Documenting your project

There are a lot of things wrong with the mainstream media—very, very wrong—but generally if you do their work for them they will be very happy to pay attention to your activism. Document everything that you can along the way, from the brainstorming to the day of the action and beyond. If your action includes some kind of street theater or any kind of live action human drama, always take care to ensure that someone from your team records it.

What You’ll Need

When we say “document everything,” we generally mean that: 1) you should use a video camera to film yourself and your co-conspirators as you work on your action, and 2) you should save HTML copies of any webpages, news coverage, blog posts, and radio spots that cover your story.

Regarding 1: You don’t need a fancy video camera to do this. A cell phone camera can shoot useable footage. If the sound isn't great, you might want to invest in a microphone, depending on where you’re hoping to use the video footage. (OK sound will be fine for youtube videos, but you need great sound for a video news release. Test it to see how much background noise there is. Background noise is death!)

Regarding 2: Most web browsers include a “save as HTML” option, which allows you to save a webpage. This is useful in case your coverage gets amended or taken down.

You should set up a few Google Alerts before your launch—use your group’s name, some of the keywords from your action, the name of your target, etc.—so you don’t miss any press. Then save it!

Start Documenting at the Start

If your action begins with a brainstorming session, film or record it!  Not only does it ensure that you will have a record of your work, you can watch later to see how things progressed. Having everything recorded in the brainstorming stages can also serve as back up notes, can be thrown into a video press release later, or can be used to revisit old ideas you might want to try out in future actions.

Save All Media Coverage During The Active Time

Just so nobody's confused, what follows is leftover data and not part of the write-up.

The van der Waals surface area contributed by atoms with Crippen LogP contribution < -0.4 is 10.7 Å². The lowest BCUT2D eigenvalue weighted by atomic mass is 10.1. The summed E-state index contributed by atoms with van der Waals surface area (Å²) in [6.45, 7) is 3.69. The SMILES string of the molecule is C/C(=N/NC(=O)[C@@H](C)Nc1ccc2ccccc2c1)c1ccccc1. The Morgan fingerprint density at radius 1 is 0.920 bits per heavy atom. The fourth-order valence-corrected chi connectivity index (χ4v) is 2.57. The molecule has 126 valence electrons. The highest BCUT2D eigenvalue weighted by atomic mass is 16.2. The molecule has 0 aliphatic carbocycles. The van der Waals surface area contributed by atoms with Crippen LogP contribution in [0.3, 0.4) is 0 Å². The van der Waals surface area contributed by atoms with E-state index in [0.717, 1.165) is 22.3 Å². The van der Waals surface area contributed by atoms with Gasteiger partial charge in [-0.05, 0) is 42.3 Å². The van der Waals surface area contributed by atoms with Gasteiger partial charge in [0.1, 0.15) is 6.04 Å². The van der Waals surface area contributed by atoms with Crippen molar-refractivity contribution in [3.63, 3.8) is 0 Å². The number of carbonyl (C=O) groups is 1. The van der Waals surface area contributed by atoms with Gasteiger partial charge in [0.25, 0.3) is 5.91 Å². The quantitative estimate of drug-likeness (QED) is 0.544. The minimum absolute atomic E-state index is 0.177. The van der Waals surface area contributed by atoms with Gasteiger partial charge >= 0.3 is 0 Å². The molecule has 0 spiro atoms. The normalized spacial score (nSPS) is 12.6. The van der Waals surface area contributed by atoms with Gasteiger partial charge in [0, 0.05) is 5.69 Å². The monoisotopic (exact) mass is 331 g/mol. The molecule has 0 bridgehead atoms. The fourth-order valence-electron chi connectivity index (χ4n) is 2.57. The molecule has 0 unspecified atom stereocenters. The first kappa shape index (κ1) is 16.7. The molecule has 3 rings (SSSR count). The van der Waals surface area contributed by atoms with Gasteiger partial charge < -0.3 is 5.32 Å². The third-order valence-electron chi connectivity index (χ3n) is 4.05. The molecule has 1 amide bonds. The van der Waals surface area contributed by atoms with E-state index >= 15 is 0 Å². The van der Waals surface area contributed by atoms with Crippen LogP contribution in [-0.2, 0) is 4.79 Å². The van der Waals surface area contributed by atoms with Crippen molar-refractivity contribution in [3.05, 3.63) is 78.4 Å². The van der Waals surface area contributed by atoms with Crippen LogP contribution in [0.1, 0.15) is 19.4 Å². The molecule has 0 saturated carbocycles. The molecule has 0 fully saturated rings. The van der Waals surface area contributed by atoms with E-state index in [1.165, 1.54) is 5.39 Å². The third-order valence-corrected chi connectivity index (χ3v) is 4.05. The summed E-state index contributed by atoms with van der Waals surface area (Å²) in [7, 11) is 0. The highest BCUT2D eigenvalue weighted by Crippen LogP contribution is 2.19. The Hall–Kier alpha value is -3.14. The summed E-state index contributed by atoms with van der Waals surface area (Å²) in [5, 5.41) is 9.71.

As your action goes active, create place to save all the press that you receive.  Save all online files, and be sure to name them appropriately for easy access. (In Firefox, select File / Save As, and make sure to choose “Complete HTML” so you get a copy of the full page). This is important because sometimes mainstream media sources will edit the story or even take it down later, and you need to have a record so you can share your successes online. Don’t rely on it staying available on the internet; back up your work!

Example: “enbridge-theprovince-fooled.html

Also, keep a record of what you’re saving off, and what URL it refers to - for example: enbridge-theprovince-fooled.html

Archive Video and Radio Responses to Your Project

Sometimes video coverage will be available online, or someone will be kind enough to upload it for you to youtube, vimeo, or some other uploading site. If not, there are a few handy ways to record and save streaming video; search Google for a website or a code that will allow you to download the video, and then follow those instructions. If you get radio coverage, the station often offers a podcast that you can download after the piece runs. If none of this works, at least try to record your end of the interaction: so, while you’re giving a radio interview, put your phone on speaker and ask a friend to film you talking to the radio host.

Documenting each step of your action takes some pre-planning, but it makes it infinitely easier to share your work with others afterwards.